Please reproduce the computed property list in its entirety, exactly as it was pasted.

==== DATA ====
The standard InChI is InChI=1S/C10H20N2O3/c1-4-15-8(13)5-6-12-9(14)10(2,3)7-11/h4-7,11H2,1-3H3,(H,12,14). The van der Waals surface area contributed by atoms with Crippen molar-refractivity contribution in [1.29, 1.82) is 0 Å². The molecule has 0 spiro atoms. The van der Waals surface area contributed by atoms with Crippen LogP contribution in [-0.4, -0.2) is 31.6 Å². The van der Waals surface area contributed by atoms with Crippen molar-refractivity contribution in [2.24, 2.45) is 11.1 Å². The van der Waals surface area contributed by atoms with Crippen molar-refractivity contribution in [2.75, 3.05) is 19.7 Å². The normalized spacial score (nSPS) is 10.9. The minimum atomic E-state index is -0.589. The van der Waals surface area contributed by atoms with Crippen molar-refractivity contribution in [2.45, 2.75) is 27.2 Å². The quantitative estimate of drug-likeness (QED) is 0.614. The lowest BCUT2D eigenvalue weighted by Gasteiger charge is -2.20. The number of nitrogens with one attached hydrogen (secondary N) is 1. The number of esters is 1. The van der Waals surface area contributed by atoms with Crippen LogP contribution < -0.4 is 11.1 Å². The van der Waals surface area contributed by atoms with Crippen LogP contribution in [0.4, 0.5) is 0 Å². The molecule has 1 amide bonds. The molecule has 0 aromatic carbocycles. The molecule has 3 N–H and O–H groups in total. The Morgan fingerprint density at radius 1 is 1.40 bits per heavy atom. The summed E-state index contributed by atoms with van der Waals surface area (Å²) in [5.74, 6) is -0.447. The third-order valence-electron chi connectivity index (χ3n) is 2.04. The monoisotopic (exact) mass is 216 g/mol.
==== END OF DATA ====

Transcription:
The standard InChI is InChI=1S/C10H20N2O3/c1-4-15-8(13)5-6-12-9(14)10(2,3)7-11/h4-7,11H2,1-3H3,(H,12,14). The van der Waals surface area contributed by atoms with Crippen molar-refractivity contribution in [1.29, 1.82) is 0 Å². The molecule has 0 spiro atoms. The van der Waals surface area contributed by atoms with Crippen LogP contribution in [-0.4, -0.2) is 31.6 Å². The van der Waals surface area contributed by atoms with Crippen molar-refractivity contribution in [2.24, 2.45) is 11.1 Å². The van der Waals surface area contributed by atoms with Crippen molar-refractivity contribution in [2.75, 3.05) is 19.7 Å². The normalized spacial score (nSPS) is 10.9. The minimum atomic E-state index is -0.589. The van der Waals surface area contributed by atoms with Crippen molar-refractivity contribution in [2.45, 2.75) is 27.2 Å². The quantitative estimate of drug-likeness (QED) is 0.614. The lowest BCUT2D eigenvalue weighted by Gasteiger charge is -2.20. The number of nitrogens with one attached hydrogen (secondary N) is 1. The number of esters is 1. The van der Waals surface area contributed by atoms with Crippen LogP contribution < -0.4 is 11.1 Å². The van der Waals surface area contributed by atoms with Crippen LogP contribution in [0.4, 0.5) is 0 Å². The molecule has 1 amide bonds. The molecule has 0 aromatic carbocycles. The molecule has 3 N–H and O–H groups in total. The Morgan fingerprint density at radius 1 is 1.40 bits per heavy atom. The summed E-state index contributed by atoms with van der Waals surface area (Å²) in [5.74, 6) is -0.447. The third-order valence-electron chi connectivity index (χ3n) is 2.04. The monoisotopic (exact) mass is 216 g/mol.